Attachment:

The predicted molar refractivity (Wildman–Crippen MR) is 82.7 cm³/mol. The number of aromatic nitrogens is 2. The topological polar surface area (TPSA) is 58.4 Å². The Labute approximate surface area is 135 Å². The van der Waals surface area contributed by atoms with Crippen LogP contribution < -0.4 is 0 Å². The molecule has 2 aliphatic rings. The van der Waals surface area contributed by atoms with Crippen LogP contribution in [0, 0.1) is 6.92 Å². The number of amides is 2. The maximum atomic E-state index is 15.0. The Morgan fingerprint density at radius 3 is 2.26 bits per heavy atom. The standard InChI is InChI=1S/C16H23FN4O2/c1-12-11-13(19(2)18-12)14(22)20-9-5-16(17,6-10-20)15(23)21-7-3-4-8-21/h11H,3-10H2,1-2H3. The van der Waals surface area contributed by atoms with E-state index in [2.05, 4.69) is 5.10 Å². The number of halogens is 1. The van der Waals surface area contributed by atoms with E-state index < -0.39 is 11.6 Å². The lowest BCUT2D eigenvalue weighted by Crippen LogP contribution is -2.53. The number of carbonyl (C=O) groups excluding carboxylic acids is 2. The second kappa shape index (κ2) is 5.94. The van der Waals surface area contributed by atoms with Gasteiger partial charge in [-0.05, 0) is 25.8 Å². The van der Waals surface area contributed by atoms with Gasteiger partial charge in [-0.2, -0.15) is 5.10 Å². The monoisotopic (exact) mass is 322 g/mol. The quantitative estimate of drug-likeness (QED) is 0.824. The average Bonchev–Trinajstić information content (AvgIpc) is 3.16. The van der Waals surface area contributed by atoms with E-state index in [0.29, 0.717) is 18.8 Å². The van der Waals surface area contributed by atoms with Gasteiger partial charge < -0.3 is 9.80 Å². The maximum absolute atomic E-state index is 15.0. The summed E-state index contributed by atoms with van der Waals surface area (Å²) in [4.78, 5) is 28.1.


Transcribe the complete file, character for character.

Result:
The predicted molar refractivity (Wildman–Crippen MR) is 82.7 cm³/mol. The number of aromatic nitrogens is 2. The topological polar surface area (TPSA) is 58.4 Å². The Labute approximate surface area is 135 Å². The van der Waals surface area contributed by atoms with Crippen LogP contribution < -0.4 is 0 Å². The molecule has 2 aliphatic rings. The van der Waals surface area contributed by atoms with Crippen LogP contribution in [0, 0.1) is 6.92 Å². The number of amides is 2. The maximum atomic E-state index is 15.0. The Morgan fingerprint density at radius 3 is 2.26 bits per heavy atom. The standard InChI is InChI=1S/C16H23FN4O2/c1-12-11-13(19(2)18-12)14(22)20-9-5-16(17,6-10-20)15(23)21-7-3-4-8-21/h11H,3-10H2,1-2H3. The van der Waals surface area contributed by atoms with E-state index in [2.05, 4.69) is 5.10 Å². The number of halogens is 1. The van der Waals surface area contributed by atoms with E-state index < -0.39 is 11.6 Å². The lowest BCUT2D eigenvalue weighted by Crippen LogP contribution is -2.53. The number of carbonyl (C=O) groups excluding carboxylic acids is 2. The second kappa shape index (κ2) is 5.94. The van der Waals surface area contributed by atoms with Gasteiger partial charge in [-0.05, 0) is 25.8 Å². The van der Waals surface area contributed by atoms with Gasteiger partial charge in [-0.2, -0.15) is 5.10 Å². The monoisotopic (exact) mass is 322 g/mol. The quantitative estimate of drug-likeness (QED) is 0.824. The average Bonchev–Trinajstić information content (AvgIpc) is 3.16. The van der Waals surface area contributed by atoms with E-state index in [0.29, 0.717) is 18.8 Å². The van der Waals surface area contributed by atoms with Gasteiger partial charge < -0.3 is 9.80 Å². The maximum absolute atomic E-state index is 15.0. The summed E-state index contributed by atoms with van der Waals surface area (Å²) in [4.78, 5) is 28.1.